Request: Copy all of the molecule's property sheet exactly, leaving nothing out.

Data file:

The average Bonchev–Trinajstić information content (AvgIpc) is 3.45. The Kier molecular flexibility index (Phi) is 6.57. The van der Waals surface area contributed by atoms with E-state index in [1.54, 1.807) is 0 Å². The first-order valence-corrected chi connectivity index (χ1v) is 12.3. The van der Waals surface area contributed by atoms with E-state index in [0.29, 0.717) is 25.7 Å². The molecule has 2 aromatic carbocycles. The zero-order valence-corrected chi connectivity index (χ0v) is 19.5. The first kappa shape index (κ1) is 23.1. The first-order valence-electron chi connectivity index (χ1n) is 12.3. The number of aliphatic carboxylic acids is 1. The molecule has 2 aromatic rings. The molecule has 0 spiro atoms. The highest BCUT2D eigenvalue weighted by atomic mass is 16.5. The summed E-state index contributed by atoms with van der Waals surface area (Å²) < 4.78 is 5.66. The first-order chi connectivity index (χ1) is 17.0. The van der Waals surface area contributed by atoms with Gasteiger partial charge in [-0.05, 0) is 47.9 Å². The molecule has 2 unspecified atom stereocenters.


The average Bonchev–Trinajstić information content (AvgIpc) is 3.45. The Kier molecular flexibility index (Phi) is 6.57. The van der Waals surface area contributed by atoms with E-state index in [1.54, 1.807) is 0 Å². The first-order valence-corrected chi connectivity index (χ1v) is 12.3. The van der Waals surface area contributed by atoms with E-state index in [0.29, 0.717) is 25.7 Å². The molecule has 2 aromatic carbocycles. The zero-order valence-corrected chi connectivity index (χ0v) is 19.5. The first kappa shape index (κ1) is 23.1. The first-order valence-electron chi connectivity index (χ1n) is 12.3. The number of aliphatic carboxylic acids is 1. The molecule has 2 aromatic rings. The molecule has 0 spiro atoms. The highest BCUT2D eigenvalue weighted by atomic mass is 16.5. The summed E-state index contributed by atoms with van der Waals surface area (Å²) < 4.78 is 5.66. The first-order chi connectivity index (χ1) is 17.0. The van der Waals surface area contributed by atoms with Gasteiger partial charge in [-0.05, 0) is 47.9 Å². The molecule has 2 unspecified atom stereocenters.